The Archivist and his colleagues know these facts. I don’t doubt that in their hearts of hearts they would like to see the material released. One friend defended their performance saying they have to play by the unspoken rules of Washington, which include the commandment that no federal agency shall publicly criticize another.
But the imperatives of office politics do not change the fact is that the JFK Records Act is still the law of the land. According to a 1998 Memorandum of Understanding with the ARRB, the National Archives and Records Administration has the legal responsibility for enforcing it. The law, signed into law in October 1992, mandates the “immediate” disclosure of all JFK records in the government’s possession. It is not clear that the 1,100 CIA records (comprising up up to 50,000 pages of material) were reviewed under the terms of the law, and it is very clear the public wants them released.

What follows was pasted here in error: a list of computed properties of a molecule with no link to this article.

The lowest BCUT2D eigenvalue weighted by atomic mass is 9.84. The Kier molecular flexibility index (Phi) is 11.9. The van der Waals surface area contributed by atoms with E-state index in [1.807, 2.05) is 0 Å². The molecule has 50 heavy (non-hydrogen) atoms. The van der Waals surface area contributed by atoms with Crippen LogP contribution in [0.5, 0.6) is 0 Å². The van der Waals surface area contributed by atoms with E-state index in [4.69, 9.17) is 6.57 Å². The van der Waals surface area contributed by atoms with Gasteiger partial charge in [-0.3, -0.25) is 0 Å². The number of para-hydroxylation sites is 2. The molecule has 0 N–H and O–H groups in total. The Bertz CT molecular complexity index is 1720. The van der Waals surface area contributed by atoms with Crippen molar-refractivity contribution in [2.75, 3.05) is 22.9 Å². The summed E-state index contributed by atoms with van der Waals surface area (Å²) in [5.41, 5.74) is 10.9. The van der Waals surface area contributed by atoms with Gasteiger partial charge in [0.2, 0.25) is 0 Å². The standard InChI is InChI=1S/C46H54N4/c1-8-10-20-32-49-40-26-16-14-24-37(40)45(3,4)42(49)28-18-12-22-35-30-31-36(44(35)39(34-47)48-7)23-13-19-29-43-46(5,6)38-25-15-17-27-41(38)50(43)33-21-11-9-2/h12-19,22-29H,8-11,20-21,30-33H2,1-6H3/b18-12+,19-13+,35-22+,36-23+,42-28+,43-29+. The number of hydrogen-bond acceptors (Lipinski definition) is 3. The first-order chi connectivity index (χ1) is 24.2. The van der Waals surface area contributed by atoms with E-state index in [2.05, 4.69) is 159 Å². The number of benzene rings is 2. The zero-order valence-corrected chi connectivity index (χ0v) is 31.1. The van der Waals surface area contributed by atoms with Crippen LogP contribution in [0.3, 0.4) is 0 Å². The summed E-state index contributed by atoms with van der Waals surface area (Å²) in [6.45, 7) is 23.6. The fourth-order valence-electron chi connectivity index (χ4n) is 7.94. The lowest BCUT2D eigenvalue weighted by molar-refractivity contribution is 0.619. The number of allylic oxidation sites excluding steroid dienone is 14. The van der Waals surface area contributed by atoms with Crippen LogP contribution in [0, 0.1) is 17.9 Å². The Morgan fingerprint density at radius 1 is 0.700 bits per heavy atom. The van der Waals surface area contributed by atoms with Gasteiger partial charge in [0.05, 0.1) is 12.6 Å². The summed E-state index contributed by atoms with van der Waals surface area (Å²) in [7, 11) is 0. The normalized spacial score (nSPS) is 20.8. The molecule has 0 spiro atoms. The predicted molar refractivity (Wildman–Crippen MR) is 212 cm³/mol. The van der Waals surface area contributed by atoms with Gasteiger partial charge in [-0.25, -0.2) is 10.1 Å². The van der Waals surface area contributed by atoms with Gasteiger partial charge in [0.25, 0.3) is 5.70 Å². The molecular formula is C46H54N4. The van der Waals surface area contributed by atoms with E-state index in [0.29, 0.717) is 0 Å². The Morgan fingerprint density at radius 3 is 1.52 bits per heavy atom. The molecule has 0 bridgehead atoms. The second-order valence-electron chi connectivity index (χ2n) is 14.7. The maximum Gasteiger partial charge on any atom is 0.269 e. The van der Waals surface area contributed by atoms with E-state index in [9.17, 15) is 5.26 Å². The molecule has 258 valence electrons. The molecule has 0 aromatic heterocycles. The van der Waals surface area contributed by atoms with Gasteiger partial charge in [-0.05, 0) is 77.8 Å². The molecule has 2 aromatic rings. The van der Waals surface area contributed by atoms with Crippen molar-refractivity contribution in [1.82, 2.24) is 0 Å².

So the Archivist needs to take action.
Ferriero does not need to criticize the CIA. He does need to stand up for the public interest and the law. Any open government plan worthy of its name should state the long-standing and obvious public interest in enforcement of the JFK Records Act The government’s plan of action for the next couple of years should include steps to insure that any and all assassination-related files are properly reviewed and released under the JFK Records Act.
By not taking these minimal steps, Ferriero has effectively sided with the CIA in its continuing quest to prevent certain JFK records from coming into public view. The Third Open Government Plan is unfortunate evidence that the Archivist is not doing his job.
What can be done?
Sign BIll Kelly’s Change.org petition to free the JFK files.
If you want to contact Ferriero by phone or traditional mail, click here.